Seventeen people were hurt when a coach veered off a motorway slip road and overturned while driving in heavy fog.
The Oxford Bus Company vehicle came off the M40 northbound slip road at junction seven near Thame at 02:45 GMT.
South Central Ambulance Service (SCAS) said a variety of injuries had been suffered, including cuts, bruises and broken bones.
Phil Southall, managing director of the bus company, said it was too early to speculate on the cause.
He said the 54-year-old driver was “very experienced” and had been at the company for 20 years.
Mr Southall said: “We are thankful that there were no serious injuries and we have been advised that injuries incurred were a spinal injury, a broken collarbone and minor head injuries.
“Our thoughts are with those who have been injured, particularly at this time of year.
“Company representatives have spoken with all those involved and are continuing to assist the emergency services with their investigations.”
The bus was returning to Oxford from Heathrow airport at the time of the crash.
Thames Valley Police said the slip road will be closed for several hours while recovery work takes place.
Sgt Mark Scully said: “It would have been a chaotic scene, not aided by the dense fog, the time of night, and the cold as well.”
He said officers was considering two lines of inquiry – one being the “very hazardous driving conditions” and the other being the fact the bus was leaving the motorway at junction seven, instead of junction eight towards Oxford.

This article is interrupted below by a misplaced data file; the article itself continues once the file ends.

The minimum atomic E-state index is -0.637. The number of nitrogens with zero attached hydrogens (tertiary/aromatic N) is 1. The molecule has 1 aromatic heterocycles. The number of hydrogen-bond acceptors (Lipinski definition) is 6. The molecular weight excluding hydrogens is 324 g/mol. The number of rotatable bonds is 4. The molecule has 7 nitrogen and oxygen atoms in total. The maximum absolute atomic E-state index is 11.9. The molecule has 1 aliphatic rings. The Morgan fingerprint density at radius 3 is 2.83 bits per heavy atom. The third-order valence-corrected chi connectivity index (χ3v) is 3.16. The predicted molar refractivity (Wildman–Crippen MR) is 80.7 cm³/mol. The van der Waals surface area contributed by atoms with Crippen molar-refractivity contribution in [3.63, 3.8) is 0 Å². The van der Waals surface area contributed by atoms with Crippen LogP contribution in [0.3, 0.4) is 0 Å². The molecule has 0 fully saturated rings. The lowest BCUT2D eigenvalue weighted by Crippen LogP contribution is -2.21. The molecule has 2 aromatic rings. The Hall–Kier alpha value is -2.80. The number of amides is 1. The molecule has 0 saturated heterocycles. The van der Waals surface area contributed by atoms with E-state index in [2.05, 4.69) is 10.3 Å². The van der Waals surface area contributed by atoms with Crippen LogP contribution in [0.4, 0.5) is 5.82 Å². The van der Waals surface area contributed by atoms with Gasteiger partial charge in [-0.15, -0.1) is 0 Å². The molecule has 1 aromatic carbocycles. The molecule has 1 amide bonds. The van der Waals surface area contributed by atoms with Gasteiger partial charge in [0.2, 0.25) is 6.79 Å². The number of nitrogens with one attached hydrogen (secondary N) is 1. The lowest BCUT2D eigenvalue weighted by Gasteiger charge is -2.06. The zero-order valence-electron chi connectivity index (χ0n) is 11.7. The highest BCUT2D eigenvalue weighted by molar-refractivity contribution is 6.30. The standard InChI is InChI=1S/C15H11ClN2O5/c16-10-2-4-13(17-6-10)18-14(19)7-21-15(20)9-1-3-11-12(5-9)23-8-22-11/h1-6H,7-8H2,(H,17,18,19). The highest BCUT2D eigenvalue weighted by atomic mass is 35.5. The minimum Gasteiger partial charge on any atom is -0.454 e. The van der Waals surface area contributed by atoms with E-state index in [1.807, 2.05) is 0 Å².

A spokesman for SCAS said weather conditions had presented challenges to the emergency services getting to the scene.
He added: “The male coach driver and 16 adult passengers (a mixture of male and female) had sustained a variety of injuries, such as cuts, bruises and broken bones.
“All 17 patients were taken to the John Radcliffe Hospital in Oxford.
“At the scene we had six ambulances, a rapid response vehicle, three ambulance officers and the trust’s hazardous area response team.”
Mick Clarke from Oxfordshire Fire and Rescue Service said: “Seventeen casualties have luckily been removed.
“The investigation is ongoing and is squarely in the hands of Thames Valley Police.”
A yellow fog warning has been issued for much of southern England with the Met Office saying “freezing fog” could result in poor visibility until the afternoon.
Mr Clarke added: “The M40 goes through several altitude changes where you dip into the valleys and up again and some areas can be more prevalent to fog, so you can be driving along nice and clear at one point and then hit steady fog banks.
“We’ve got some really tricky weather conditions this week, it has been quite changeable.
“We have had real thick patches of fog in different areas with freezing temperatures which lead to these slippery conditions.”
A similar crash happened near the same spot six years ago in which 17 people were also taken to hospital when an Oxford Tube bus overturned.
A woman died and several other people were injured in four separate crashes involving more than 20 cars on the A40 in Oxfordshire on Wednesday.
Read more at BBC.co.uk